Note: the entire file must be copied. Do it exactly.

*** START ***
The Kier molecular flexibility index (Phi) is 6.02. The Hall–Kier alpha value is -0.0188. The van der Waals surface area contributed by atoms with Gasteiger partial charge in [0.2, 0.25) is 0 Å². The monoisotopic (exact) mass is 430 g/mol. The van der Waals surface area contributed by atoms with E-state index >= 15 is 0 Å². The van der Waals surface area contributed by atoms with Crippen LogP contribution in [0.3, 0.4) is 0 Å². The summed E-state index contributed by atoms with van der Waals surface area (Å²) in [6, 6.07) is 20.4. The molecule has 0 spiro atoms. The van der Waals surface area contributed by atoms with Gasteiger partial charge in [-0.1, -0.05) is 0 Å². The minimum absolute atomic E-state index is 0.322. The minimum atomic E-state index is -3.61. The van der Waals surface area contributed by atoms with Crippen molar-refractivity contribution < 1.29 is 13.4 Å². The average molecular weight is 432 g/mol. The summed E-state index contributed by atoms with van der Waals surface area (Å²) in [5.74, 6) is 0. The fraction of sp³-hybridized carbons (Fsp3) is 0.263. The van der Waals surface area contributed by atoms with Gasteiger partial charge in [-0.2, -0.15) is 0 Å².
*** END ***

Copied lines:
The Kier molecular flexibility index (Phi) is 6.02. The Hall–Kier alpha value is -0.0188. The van der Waals surface area contributed by atoms with Gasteiger partial charge in [0.2, 0.25) is 0 Å². The monoisotopic (exact) mass is 430 g/mol. The van der Waals surface area contributed by atoms with E-state index >= 15 is 0 Å². The van der Waals surface area contributed by atoms with Crippen LogP contribution in [0.3, 0.4) is 0 Å². The summed E-state index contributed by atoms with van der Waals surface area (Å²) in [6, 6.07) is 20.4. The molecule has 0 spiro atoms. The van der Waals surface area contributed by atoms with Gasteiger partial charge in [-0.1, -0.05) is 0 Å². The minimum absolute atomic E-state index is 0.322. The minimum atomic E-state index is -3.61. The van der Waals surface area contributed by atoms with Crippen molar-refractivity contribution < 1.29 is 13.4 Å². The average molecular weight is 432 g/mol. The summed E-state index contributed by atoms with van der Waals surface area (Å²) in [5.74, 6) is 0. The fraction of sp³-hybridized carbons (Fsp3) is 0.263. The van der Waals surface area contributed by atoms with Gasteiger partial charge in [-0.2, -0.15) is 0 Å².